Paul the Spud at the left-leaning (and Morrissey-inflected) Shakespeare’s Sister writes: “Now, I’m not completely naive; I realize that just because he’s not in Congress doesn’t mean he won’t be trying to influence anything. But this is a step in the right direction, no?”

David Weigel at libertarian Hit and Run, the blog of Reason magazine, is at least impressed by the outgoing senator’s to-hell-with-all-that attitude toward a bipartisan stroll down memory lane: “It’s a Texas-bred, Abramoff-bribed version of Federalist No. 10. If you want to hear something pathetic or actually corrosive to the Republic, take an insulin shot and try to stomach politicians who talk about ‘ending the partisanship in Washington.’ Nine times out of ten, they’re trying to silence political speech or crafting a bold new state-expanding program.” Conservative radio host Hugh Hewitt agrees: “Tom DeLay understands the role of party as few do, and hopefully the leadership and the rank-and-file of the GOP will keep in mind that their majority is what allows the agenda to move forward, though slowly and in fits and starts. Majorities are tremendously difficult to build and easy to throw away.” PJB at Bloomington, Ind., blog (parenthetical remarks) also appreciates the Hammer’s pounding the nail of divisiveness back into the legislature as a parting salvo. However, “DeLay was never one for compromise. No, it usually [allegedly] took cold hard cash to get him to budge from his ‘core principles’. Like when the adamantly pro-life DeLay scuttled legislation that would have banned sweatshops in the U.S. Territory of the Northern Mariana Islands that forced workers to have abortions—at the request of one Jack Abramoff.”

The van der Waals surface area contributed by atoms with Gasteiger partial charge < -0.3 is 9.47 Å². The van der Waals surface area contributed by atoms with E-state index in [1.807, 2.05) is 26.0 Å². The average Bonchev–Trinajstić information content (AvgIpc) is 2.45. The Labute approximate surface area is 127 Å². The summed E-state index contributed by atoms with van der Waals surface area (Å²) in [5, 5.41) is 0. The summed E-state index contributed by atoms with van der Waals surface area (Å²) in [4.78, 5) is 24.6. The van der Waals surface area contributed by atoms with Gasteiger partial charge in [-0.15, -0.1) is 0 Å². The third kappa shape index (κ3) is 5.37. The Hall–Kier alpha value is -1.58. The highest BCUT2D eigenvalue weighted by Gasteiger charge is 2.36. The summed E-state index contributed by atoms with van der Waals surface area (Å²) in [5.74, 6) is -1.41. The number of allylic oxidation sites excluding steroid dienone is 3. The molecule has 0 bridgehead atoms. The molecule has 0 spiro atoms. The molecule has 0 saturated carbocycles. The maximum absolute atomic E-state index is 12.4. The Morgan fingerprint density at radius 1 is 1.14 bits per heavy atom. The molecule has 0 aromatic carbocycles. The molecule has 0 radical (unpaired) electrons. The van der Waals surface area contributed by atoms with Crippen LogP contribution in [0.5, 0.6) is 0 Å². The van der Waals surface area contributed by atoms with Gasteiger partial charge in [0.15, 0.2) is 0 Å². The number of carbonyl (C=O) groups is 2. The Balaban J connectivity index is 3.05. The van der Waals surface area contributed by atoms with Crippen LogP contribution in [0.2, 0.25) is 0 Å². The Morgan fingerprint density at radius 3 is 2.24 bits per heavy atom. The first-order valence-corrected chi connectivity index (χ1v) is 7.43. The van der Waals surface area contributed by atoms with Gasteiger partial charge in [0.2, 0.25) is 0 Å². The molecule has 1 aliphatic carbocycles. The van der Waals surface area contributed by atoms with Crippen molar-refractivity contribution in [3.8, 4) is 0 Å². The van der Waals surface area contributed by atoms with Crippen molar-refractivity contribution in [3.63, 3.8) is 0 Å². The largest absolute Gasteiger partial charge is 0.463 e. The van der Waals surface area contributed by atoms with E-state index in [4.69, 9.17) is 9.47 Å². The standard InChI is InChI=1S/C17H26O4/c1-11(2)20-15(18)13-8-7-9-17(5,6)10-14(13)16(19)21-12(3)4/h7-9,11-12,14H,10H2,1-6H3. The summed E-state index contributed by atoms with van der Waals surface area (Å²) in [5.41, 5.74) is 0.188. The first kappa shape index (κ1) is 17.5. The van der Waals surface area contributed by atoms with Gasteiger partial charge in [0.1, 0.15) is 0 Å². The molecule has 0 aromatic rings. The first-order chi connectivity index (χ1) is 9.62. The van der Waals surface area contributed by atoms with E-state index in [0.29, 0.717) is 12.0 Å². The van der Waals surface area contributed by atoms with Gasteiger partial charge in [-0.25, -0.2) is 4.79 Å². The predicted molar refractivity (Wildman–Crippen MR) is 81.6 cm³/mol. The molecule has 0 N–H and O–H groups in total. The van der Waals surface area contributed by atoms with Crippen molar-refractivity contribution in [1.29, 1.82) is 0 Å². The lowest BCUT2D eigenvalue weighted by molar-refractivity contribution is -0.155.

Read more about DeLay’s exit.

HPV vaccine: The FDA approved Gardasil, the first vaccine against a strain of cervical cancer caused by the human papillomavirus. Conservative religious and cultural groups have argued that abstinence is its own vaccine, a stance many angrily attribute to the sluggishness with which drugs like this appear on market.

Guest poster Steve Benan at the liberal Washington Monthly’s blog The Political Animal says: “The reason this was even a debate at all in public health circles is that some far-right political activists have criticized the vaccine, regardless of its benefits, because they feared young women might believe they can have sex without getting cervical cancer.”

Ed Brayton at the science-and-zeitgeist intersection Dispatches From The Culture Wars has even less patience with the religious demurrals: “And remember, these people are ‘pro-life’ while demanding that life saving vaccines be denied to women. This is so insane that the word insane hardly seems strong enough to convey the lunacy. Apparently, using the vaccine leads to dancing, which leads to gay marriage, which leads to beastiality. Or something.”

Read more about the HPV vaccine. In Slate, Arthur Allen explains why the vaccine will take years to have a societal impact.